# An EVA with Debt QuickBooks Example

Here’s an example of a modified EVA approach in QuickBooks. Suppose that you, the business owner, go down to the bank and take out another \$100,000 loan. Then suppose that the business pays this amount out to the business owner (you) in the form of a dividend. If this transaction occurred at the beginning of the year, you get this income statement and balance sheet.

 Sales revenue \$150,000 Less: Cost of goods sold 30,000 Gross margin \$120,000 Operating expenses Rent 5,000 Wages 50,000 Supplies 5,000 Total operating expenses 60,000 Operating income 60,000 Interest expense (20,000) Net income \$40,000

This table reflects the additional loan.

 Assets Cash \$25,000 Inventory 25,000 Current assets \$50,000 Fixed assets (net) 270,000 Total assets \$320,000 Liabilities Accounts payable \$20,000 Loan payable 200,000 Owner’s equity S. Nelson, capital 100,000 Total liabilities and owner’s equity \$320,000

In other words, the only differences between the description of the business in Tables 2-1 and 2-2 and its description in these two tables are that the firm has \$100,000 more debt and \$100,000 less owner’s equity, and the extra debt produces another \$10,000 a year of interest expense. That’s pretty straightforward, right?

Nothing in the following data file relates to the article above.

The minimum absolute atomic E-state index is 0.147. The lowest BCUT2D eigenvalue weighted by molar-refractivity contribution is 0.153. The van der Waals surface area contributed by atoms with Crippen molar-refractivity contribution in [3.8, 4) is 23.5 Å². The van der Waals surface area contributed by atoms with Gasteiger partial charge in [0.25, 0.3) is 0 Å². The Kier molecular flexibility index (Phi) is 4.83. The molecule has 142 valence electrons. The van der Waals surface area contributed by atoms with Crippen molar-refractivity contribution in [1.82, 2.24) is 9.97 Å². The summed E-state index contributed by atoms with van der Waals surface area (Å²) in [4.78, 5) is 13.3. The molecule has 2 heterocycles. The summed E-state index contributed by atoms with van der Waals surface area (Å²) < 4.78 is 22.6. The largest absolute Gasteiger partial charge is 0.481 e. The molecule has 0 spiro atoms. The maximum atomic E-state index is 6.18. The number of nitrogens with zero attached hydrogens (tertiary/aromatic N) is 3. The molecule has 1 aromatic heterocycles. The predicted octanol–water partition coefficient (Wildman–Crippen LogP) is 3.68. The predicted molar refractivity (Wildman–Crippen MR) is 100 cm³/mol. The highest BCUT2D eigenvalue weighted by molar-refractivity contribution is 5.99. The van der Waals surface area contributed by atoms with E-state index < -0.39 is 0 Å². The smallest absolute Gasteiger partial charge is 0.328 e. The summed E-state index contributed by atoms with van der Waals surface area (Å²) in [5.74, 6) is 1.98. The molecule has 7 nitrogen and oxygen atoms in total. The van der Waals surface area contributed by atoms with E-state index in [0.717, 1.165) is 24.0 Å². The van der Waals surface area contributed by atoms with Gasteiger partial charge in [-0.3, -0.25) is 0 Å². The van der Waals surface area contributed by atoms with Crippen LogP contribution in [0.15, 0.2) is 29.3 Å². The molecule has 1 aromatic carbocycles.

This table estimates the capital charge for this new, more highly leveraged firm. Once again, check out the components of the capital charge. The trade vendors, who supply \$20,000 of trade credit in the form of accounts payable, don’t charge anything, so there’s no capital charge for their contribution to the firm’s capital structure. In the new, more highly leveraged firm, the bank loan charge has gone way up. Now the firm is carrying a \$200,000 loan. With 10 percent interest, the capital charge on the loan rises to \$20,000 annually.

 Trade vendors (\$20,000 @ 0 percent) \$0 Bank loan (\$200,000 @ 10 percent) 20,000 Owner’s equity (\$100,000 @ 20 percent) 20,000 Adjusted capital charge \$40,000

The final owner’s equity capital charge also changes: It drops. With the decrease in owner’s equity to just \$100,000, the 20 percent capital charge decreases to \$20,000 a year.

When you add up all the bits and pieces, you come up with an adjusted capital charge of \$40,000. Remember that this is the capital charge for the new, more highly leveraged business.

For this new, more highly leveraged business, the EVA changes. The adjusted income for the business is \$60,000 (calculated as the \$40,000 of net income plus \$20,000 of interest expense). You can calculate the EVA by subtracting the \$40,000 capital charge from the \$60,000 of adjusted income. The result equals \$20,000 of EVA. The EVA doubles, obviously, when the business is more highly leveraged.

This example shows why the more complicated EVA formula can be useful. The example recognizes more explicitly how EVA results when a firm produces income in excess of the capital charges.